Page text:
"Bear in mind that the wonderful things you learn in your schools are the work of many generations, produced by enthusiastic effort and infinite labor in every country of the world. All this is put into your hands as your inheritance in order that you may receive it, honor it, add to it, and one day faithfully hand it to your children. Thus do we mortals achieve immortality in the permanent things which we create in common." - Albert Einstein

Tuesday, September 20, 2016

Top Dog - Bottom Dog Phenomenon

My first year in high school was challenging. Coming from sixth grade, the highest class in an elementary school, it was indeed quite a shock to hold the lowest status when I entered high school. At the moment, I do have concerns about my son who is presently in fifth grade, which marks the end of elementary school in Virginia. I worry about the changes he will encounter when he goes to middle school next year. Such anxiety unfortunately is supported by evidence from research. First, there is an achievement dip upon going to middle school.

Above copied from EducationNext
Second, sixth graders in middle schools often experience more instances of bullying and fighting.

Indeed, a recent paper published in the American Educational Research Journal suggests that middle school does have significant influences on both school climate and learning outcomes. Sadly, the influences are not positive. The effects are largely described as "top dog - bottom dog" phenomenon. The change occurs partly because of a sixth grader has just lost the status of being a top dog in an elementary school and is now a bottom dog in middle school.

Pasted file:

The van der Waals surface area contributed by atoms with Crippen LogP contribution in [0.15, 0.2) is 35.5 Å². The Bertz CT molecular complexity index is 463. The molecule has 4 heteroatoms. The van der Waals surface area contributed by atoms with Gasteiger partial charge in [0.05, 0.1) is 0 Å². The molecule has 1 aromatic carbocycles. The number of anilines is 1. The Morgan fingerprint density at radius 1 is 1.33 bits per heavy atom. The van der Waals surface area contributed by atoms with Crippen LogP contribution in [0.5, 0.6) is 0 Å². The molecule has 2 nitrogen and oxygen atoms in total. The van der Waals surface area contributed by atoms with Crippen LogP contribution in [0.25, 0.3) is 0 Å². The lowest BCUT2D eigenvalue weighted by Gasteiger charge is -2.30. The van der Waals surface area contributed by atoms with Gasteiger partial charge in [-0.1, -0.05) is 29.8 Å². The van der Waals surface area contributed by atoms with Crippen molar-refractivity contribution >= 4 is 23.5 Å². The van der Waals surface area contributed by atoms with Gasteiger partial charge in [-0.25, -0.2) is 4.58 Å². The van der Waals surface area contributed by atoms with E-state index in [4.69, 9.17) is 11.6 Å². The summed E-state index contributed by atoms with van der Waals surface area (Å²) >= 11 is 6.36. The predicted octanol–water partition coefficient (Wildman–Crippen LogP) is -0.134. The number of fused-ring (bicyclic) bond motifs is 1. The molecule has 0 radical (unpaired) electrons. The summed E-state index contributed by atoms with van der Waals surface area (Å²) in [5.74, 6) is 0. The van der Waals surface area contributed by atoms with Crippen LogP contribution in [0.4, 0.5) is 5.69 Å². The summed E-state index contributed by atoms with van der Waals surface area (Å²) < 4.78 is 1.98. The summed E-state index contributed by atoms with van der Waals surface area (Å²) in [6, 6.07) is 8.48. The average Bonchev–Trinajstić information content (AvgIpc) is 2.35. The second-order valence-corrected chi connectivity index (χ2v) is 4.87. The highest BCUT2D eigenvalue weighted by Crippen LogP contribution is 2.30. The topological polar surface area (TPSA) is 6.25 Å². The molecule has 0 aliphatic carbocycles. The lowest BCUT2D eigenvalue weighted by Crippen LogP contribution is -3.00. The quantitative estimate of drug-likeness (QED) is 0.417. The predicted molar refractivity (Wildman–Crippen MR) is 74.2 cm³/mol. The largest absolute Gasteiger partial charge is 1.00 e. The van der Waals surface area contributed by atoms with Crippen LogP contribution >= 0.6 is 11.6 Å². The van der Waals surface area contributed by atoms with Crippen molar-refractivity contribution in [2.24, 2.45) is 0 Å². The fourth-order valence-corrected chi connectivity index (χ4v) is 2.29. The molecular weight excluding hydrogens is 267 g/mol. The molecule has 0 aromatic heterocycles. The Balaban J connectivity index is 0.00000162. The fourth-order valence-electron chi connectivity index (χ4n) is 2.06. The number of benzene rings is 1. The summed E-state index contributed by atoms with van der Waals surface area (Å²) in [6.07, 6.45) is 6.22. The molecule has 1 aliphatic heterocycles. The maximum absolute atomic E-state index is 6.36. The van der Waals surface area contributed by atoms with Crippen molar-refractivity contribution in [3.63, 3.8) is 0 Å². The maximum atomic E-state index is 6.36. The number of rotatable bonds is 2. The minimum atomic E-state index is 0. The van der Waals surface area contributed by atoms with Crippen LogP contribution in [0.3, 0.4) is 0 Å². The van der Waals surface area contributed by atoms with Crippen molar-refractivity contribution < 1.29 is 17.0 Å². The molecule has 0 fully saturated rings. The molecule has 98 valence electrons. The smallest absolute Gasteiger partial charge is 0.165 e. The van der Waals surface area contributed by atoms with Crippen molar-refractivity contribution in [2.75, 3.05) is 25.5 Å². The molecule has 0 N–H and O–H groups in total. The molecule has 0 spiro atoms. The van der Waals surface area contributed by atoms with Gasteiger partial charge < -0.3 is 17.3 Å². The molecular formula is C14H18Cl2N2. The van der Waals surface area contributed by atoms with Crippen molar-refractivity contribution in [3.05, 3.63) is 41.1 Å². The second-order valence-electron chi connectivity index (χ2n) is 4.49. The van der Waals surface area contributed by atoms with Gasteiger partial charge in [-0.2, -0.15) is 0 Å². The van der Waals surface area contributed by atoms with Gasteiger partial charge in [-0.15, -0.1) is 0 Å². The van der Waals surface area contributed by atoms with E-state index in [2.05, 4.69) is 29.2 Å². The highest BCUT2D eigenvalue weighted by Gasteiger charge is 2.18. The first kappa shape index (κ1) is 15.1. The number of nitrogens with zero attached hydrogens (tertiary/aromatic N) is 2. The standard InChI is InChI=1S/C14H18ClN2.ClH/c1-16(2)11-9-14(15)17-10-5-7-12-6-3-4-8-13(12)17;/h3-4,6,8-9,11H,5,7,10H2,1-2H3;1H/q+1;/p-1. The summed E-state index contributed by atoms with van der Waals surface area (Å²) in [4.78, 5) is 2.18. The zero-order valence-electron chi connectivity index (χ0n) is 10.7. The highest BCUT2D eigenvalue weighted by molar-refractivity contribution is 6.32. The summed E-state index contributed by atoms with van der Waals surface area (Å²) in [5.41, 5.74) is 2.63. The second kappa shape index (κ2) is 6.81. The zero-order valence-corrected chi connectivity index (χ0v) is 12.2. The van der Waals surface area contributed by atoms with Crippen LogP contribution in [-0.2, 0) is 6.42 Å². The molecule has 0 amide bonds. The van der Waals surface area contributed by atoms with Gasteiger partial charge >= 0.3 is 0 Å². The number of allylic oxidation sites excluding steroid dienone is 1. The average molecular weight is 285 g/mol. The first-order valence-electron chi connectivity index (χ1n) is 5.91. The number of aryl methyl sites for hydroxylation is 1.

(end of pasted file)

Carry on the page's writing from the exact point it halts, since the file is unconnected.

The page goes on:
Below is a summary of the findings provided by Tony Pals and Victoria Oms:
  • When evaluating the impact of top dog versus bottom dog status in sixth grade, students reported better learning environments as top dogs than as middle and bottom dogs. Sixth-grade top dogs (e.g., K–6 schools) were 7.6 percentage points and 5.1 percentage points less likely to report bullying than otherwise similar middle and bottom dogs, respectively, and 14.7 and 12.7 percentage points more likely to report that they felt safe in school than middle and bottom dogs, respectively.
  • Conversely, eighth-grade students showed smaller differences in student experiences as top dogs (e.g., 6–8 schools) than they did as middle dogs (e.g., 6–12 schools). This indicates that moving from elementary to middle school hurts students because they lose the top dog status they previously held.
  • The benefits of top dog status are larger in schools with longer grade spans. At the same time, sixth-grade bottom dogs in 6–8 schools do not report higher rates of negative experiences than bottom dogs at 6–12 schools, providing evidence that students may benefit from schools with longer grade spans, such as K–8 schools.
  • Results also showed that for sixth graders, bottom dog status hurt academic performance and top dog status improved academic performance, indicating that declines in academic performance upon entering middle school are in part due to the top dog/bottom dog phenomenon.
  • In particular, sixth graders who are top dogs experience a significant improvement on reading and math exams compared to those who are bottom dogs. In the 2011 academic year, the effect of top dog status for sixth graders was the equivalent of moving from the 44th to the 50th percentile in math and the 46th to 50th in reading. Top dog status did not improve reading exam scores in eighth grade, but it did increase math scores compared to those of middle dogs.
Unfortunately, the state of Virginia cannot change its school structure that easily. Reorganization will require a great deal of change in infrastructure. Thus, all I could hope for is that school administrators are indeed aware of the struggles bottom dogs face. And that this awareness leads to providing a safer and more welcoming learning environment to sixth graders in middle schools.





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